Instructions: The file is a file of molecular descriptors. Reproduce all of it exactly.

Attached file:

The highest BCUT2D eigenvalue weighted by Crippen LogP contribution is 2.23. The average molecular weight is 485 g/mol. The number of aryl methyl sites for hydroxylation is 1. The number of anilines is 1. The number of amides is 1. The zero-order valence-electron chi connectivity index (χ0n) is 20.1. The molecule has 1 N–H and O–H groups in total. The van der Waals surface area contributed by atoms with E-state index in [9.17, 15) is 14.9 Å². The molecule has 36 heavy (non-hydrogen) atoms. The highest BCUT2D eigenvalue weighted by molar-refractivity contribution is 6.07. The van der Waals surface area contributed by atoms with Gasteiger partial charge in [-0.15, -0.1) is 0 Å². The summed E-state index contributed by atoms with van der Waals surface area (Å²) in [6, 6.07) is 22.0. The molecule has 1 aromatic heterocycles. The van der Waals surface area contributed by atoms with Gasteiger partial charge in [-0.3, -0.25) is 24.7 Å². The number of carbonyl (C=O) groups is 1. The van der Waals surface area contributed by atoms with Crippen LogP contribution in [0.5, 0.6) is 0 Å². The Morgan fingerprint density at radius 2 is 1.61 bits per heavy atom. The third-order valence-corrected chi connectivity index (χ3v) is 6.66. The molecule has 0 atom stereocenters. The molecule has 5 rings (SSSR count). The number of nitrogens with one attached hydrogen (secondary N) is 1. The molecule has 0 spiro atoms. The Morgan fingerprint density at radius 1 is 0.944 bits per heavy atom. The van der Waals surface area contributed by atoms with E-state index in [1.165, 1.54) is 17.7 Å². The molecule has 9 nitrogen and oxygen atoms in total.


The highest BCUT2D eigenvalue weighted by Crippen LogP contribution is 2.23. The average molecular weight is 485 g/mol. The number of aryl methyl sites for hydroxylation is 1. The number of anilines is 1. The number of amides is 1. The zero-order valence-electron chi connectivity index (χ0n) is 20.1. The molecule has 1 N–H and O–H groups in total. The van der Waals surface area contributed by atoms with E-state index in [9.17, 15) is 14.9 Å². The molecule has 36 heavy (non-hydrogen) atoms. The highest BCUT2D eigenvalue weighted by molar-refractivity contribution is 6.07. The van der Waals surface area contributed by atoms with Gasteiger partial charge in [-0.15, -0.1) is 0 Å². The summed E-state index contributed by atoms with van der Waals surface area (Å²) in [6, 6.07) is 22.0. The molecule has 1 aromatic heterocycles. The van der Waals surface area contributed by atoms with Gasteiger partial charge in [-0.3, -0.25) is 24.7 Å². The number of carbonyl (C=O) groups is 1. The van der Waals surface area contributed by atoms with Crippen LogP contribution in [0.5, 0.6) is 0 Å². The Morgan fingerprint density at radius 2 is 1.61 bits per heavy atom. The third-order valence-corrected chi connectivity index (χ3v) is 6.66. The molecule has 0 atom stereocenters. The molecule has 5 rings (SSSR count). The number of nitrogens with one attached hydrogen (secondary N) is 1. The molecule has 0 spiro atoms. The Morgan fingerprint density at radius 1 is 0.944 bits per heavy atom. The van der Waals surface area contributed by atoms with E-state index in [1.165, 1.54) is 17.7 Å². The molecule has 9 nitrogen and oxygen atoms in total.